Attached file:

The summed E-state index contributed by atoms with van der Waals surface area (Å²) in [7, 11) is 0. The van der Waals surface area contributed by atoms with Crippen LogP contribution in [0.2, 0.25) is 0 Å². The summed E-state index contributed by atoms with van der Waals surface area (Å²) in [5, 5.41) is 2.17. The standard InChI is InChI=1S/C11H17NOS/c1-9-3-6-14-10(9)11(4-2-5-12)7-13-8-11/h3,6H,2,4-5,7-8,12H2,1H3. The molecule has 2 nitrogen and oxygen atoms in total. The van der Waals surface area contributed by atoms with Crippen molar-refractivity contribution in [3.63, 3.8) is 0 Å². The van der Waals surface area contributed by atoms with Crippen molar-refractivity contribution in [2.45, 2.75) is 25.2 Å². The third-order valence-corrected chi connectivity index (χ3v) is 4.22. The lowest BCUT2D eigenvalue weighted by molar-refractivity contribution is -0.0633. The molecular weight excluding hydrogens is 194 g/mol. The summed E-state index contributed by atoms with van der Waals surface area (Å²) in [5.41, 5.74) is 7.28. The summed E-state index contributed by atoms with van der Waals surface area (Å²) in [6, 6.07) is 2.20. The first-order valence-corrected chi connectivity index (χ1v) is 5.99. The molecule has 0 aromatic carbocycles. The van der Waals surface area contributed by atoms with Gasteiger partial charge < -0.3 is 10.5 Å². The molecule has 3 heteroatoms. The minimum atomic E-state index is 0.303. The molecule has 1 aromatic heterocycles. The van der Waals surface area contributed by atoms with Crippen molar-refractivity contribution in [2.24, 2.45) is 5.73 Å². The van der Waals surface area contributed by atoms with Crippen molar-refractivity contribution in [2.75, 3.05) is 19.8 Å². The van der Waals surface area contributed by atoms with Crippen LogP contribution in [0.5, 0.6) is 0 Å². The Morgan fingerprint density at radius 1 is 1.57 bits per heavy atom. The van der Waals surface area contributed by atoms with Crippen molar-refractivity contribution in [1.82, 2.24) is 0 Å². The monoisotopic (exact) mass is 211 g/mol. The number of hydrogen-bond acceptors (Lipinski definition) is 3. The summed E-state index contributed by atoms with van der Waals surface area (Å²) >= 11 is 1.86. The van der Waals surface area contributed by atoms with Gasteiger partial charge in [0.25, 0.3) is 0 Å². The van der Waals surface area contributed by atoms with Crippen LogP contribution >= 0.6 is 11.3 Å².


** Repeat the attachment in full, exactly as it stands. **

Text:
The summed E-state index contributed by atoms with van der Waals surface area (Å²) in [7, 11) is 0. The van der Waals surface area contributed by atoms with Crippen LogP contribution in [0.2, 0.25) is 0 Å². The summed E-state index contributed by atoms with van der Waals surface area (Å²) in [5, 5.41) is 2.17. The standard InChI is InChI=1S/C11H17NOS/c1-9-3-6-14-10(9)11(4-2-5-12)7-13-8-11/h3,6H,2,4-5,7-8,12H2,1H3. The molecule has 2 nitrogen and oxygen atoms in total. The van der Waals surface area contributed by atoms with Crippen molar-refractivity contribution in [3.63, 3.8) is 0 Å². The van der Waals surface area contributed by atoms with Crippen molar-refractivity contribution in [2.45, 2.75) is 25.2 Å². The third-order valence-corrected chi connectivity index (χ3v) is 4.22. The lowest BCUT2D eigenvalue weighted by molar-refractivity contribution is -0.0633. The molecular weight excluding hydrogens is 194 g/mol. The summed E-state index contributed by atoms with van der Waals surface area (Å²) in [5.41, 5.74) is 7.28. The summed E-state index contributed by atoms with van der Waals surface area (Å²) in [6, 6.07) is 2.20. The first-order valence-corrected chi connectivity index (χ1v) is 5.99. The molecule has 0 aromatic carbocycles. The van der Waals surface area contributed by atoms with Gasteiger partial charge < -0.3 is 10.5 Å². The molecule has 3 heteroatoms. The minimum atomic E-state index is 0.303. The molecule has 1 aromatic heterocycles. The van der Waals surface area contributed by atoms with Crippen molar-refractivity contribution in [2.24, 2.45) is 5.73 Å². The van der Waals surface area contributed by atoms with Crippen molar-refractivity contribution in [2.75, 3.05) is 19.8 Å². The van der Waals surface area contributed by atoms with Crippen LogP contribution in [0.5, 0.6) is 0 Å². The Morgan fingerprint density at radius 1 is 1.57 bits per heavy atom. The van der Waals surface area contributed by atoms with Crippen molar-refractivity contribution in [1.82, 2.24) is 0 Å². The monoisotopic (exact) mass is 211 g/mol. The number of hydrogen-bond acceptors (Lipinski definition) is 3. The summed E-state index contributed by atoms with van der Waals surface area (Å²) >= 11 is 1.86. The van der Waals surface area contributed by atoms with Gasteiger partial charge in [0.25, 0.3) is 0 Å². The van der Waals surface area contributed by atoms with Crippen LogP contribution >= 0.6 is 11.3 Å².